When it comes to the names of the Fathers of Confederation, those men who attended the conferences at Charlottetown and Quebec, most Canadians can only list a handful, or just one. That name is Sir John A. MacDonald. And while MacDonald certainly made a name for himself in his roll in what could almost be seen as bullying the other Provinces into Confederation, we often will overshadow the man who could almost be considered the architect of Confederation, George Brown. The eldest son of six, born to Peter and Marianne Brown on the 29th of November 1819 in Clackmannan, Scotland. George grew up among theRead More →

One of the greatest misconceptions about confederation is that Canada sprung forth fully formed from the passage of the British North America Act in 1867, in reality, the modern Canada we know today was a long way off in 1867. It wasn’t until 1999 that the last territory, Nunavut would be carved out of the Northwest Territory. In 1864 a majority of the British holdings in North America remained in the hands of the Hudson Bay Company as Rupert’s Land, the colonies were each a separate entity, Vancouver Island, British Columbia, Red River, Canada, New Brunswick, Nova Scotia, Prince Edward Island, and Newfoundland. Most hadRead More →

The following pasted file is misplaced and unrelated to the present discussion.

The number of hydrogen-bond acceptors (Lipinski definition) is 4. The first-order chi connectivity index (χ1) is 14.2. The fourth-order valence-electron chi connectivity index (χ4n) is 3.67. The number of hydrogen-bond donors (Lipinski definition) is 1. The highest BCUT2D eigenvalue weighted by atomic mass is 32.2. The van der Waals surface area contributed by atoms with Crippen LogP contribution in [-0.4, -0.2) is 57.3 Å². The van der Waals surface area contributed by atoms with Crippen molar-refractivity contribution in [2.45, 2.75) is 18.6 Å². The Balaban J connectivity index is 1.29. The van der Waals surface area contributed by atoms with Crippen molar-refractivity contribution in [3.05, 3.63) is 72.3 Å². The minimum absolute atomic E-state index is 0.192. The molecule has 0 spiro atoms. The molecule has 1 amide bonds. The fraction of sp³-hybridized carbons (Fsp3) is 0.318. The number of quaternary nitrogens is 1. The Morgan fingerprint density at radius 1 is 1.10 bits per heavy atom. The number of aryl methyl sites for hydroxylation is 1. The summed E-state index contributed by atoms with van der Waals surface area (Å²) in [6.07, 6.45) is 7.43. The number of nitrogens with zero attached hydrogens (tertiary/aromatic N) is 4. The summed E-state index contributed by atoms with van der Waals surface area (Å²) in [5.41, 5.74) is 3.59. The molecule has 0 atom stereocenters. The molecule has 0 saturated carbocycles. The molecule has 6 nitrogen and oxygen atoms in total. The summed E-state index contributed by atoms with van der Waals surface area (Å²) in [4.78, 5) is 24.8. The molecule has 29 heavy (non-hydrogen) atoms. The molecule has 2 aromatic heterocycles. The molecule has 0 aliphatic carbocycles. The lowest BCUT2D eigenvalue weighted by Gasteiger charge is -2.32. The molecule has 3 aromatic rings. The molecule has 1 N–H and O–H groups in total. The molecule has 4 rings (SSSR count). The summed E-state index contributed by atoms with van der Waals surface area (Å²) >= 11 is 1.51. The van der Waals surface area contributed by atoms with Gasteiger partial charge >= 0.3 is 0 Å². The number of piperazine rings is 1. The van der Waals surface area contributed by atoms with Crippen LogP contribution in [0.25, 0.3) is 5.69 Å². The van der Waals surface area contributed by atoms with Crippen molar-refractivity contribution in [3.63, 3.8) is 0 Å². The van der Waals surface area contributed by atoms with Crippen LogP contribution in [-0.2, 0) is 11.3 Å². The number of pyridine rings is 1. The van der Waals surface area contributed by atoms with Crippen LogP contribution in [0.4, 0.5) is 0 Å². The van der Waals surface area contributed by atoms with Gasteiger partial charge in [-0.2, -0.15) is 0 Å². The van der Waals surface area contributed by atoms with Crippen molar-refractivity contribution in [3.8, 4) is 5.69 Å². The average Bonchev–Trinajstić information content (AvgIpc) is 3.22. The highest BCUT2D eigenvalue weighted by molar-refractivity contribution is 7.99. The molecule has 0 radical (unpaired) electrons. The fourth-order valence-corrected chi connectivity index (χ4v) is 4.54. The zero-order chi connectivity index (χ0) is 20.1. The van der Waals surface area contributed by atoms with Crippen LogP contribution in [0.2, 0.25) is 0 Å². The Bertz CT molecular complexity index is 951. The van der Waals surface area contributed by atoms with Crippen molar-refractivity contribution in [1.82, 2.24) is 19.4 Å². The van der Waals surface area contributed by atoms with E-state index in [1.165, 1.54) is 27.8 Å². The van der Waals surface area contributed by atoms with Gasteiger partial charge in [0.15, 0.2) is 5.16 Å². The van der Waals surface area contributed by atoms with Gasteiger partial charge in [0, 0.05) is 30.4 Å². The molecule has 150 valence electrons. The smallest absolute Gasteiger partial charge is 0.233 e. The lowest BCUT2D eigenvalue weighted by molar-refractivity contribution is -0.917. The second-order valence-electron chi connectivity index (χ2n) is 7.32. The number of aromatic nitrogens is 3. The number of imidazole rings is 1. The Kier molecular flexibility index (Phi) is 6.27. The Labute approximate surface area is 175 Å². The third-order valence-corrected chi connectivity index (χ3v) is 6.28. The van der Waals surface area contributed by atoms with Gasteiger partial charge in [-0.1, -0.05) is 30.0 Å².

There is a great deal of wisdom in the preamble of the Constitution of the United States of America; I am talking about the line of text that reads, in order to form a more perfect union. The 1850s had been rough on the state of the Canadian government, and as the decade turned, it looked like it was not going to be getting any better. The scandals that rocked the governments of Sir Francis Hincks and Sir Allan Napier MacNab had damaged the reputation of the Liberal-Conservatives and even trickled down into the Reform movement as well. But things looked a little better whenRead More →

Politics, in general, can be rather dull. I’m sure only pundits and political science students watch CSPAN regularly. When I attended a question period in the House of Commons in Ottawa, Ontario, it proved so dull that even the Prime Minister appeared to be napping. Yes, tales of military might, bravery, heroism, and battles make for more exciting reading and writing. We cannot ignore the political history that shaped pre-confederation Canada. Because much of this early dealings helped shaped our country’s government today, yet if you look closely you’ll find a bit of exciting. Like how the arrival of democracy resulted in riots only seenRead More →